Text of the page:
Motz said the airport learned of the change earlier this month. She said carriers for US Airways Express have changed at least a half-dozen times since the early 1990s. She said she believed there would be no contractual problems with Shuttle America's announcement.
The most recent change was two years ago. That was a result of Chautauqua Airlines switching to larger, jet-powered aircraft that the airport could no longer support, Motz said.
US Airways spokesman David Castelveter said Shuttle America officials told his company they were not making money on their operation here. He said US Airways plans to continue flight service in Hagerstown.
US Airways works with nine carriers to provide its shuttle service nationally. Three of those are owned by the airline, Castelveter said. US Airways maintains marketing agreements with six other smaller airlines, including Shuttle America.
Castelveter said US Airways will work to see if any of the other eight carriers can provide service here. He said he doesn't expect an increase in the number of flights.
"I don't see any significant growth in the Hagerstown area. ... The best we'll be able to do is maintain" the current number of flights, he said. "We certainly hope not to interrupt service."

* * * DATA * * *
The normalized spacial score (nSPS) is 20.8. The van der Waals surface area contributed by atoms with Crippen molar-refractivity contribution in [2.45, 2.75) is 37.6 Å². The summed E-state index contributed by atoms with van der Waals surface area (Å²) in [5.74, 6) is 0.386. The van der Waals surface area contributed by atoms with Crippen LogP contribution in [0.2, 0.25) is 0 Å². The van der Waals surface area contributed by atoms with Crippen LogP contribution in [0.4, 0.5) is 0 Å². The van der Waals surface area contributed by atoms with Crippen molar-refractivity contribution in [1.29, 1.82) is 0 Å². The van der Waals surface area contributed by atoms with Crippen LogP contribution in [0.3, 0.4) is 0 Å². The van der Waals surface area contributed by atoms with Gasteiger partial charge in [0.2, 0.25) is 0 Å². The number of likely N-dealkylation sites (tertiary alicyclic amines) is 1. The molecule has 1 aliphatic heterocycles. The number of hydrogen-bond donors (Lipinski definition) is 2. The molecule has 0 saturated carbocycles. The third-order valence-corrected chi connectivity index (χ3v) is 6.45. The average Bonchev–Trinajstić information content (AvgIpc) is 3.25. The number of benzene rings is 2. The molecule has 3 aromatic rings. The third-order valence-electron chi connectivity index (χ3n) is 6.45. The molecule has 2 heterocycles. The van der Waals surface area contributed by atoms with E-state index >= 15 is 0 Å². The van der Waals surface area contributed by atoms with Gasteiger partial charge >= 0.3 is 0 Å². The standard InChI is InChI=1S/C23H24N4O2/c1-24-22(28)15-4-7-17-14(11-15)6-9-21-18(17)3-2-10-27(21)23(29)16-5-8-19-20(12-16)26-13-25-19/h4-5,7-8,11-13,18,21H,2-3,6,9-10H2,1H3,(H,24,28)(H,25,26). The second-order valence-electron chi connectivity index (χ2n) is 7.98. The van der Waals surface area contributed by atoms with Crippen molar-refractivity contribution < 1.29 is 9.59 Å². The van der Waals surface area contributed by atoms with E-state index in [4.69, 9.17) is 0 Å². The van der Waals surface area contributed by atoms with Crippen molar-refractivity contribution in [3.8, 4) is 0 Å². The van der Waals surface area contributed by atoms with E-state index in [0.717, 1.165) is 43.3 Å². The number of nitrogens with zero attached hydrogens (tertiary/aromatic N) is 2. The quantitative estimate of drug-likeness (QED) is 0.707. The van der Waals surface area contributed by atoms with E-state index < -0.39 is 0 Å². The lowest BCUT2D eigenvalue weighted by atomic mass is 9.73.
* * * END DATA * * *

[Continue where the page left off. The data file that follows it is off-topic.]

Castelveter said US Airways Express has decreased service in Hagerstown from four flights per day to three per day in the last year. Motz said even though Shuttle America has said it will leave, it is scheduled to resume the fourth flight in April.
Flight jitters since Sept. 11, 2001, a US Airways cutback in overall flight service to Pittsburgh in mid-2002, and the airport's under-sized runway are responsible for a decrease in passengers over the past several years, Motz said.
In 2000, nearly 26,000 passengers flew US Airways Express's Hagerstown-Pittsburgh route. In 2003, the number had dwindled to about 18,000. Motz said the majority of flights - which can carry up to 30 passengers - run about half full.
The runway expansion - projected to cost $60.2 million - will take care of two looming problems: a 2007 Federal Aviation Administration deadline to increase safety, and market trends away from turbo-prop planes toward jet-powered planes, which require more runway space.
With that in mind, Motz said she believes the airport will be set for success at the end of the expansion. In the meantime, the airport expects to continue working with US Airways to maintain its flight service.
"I don't anticipate any problems. (It) should be seamless to a passenger," Motz said.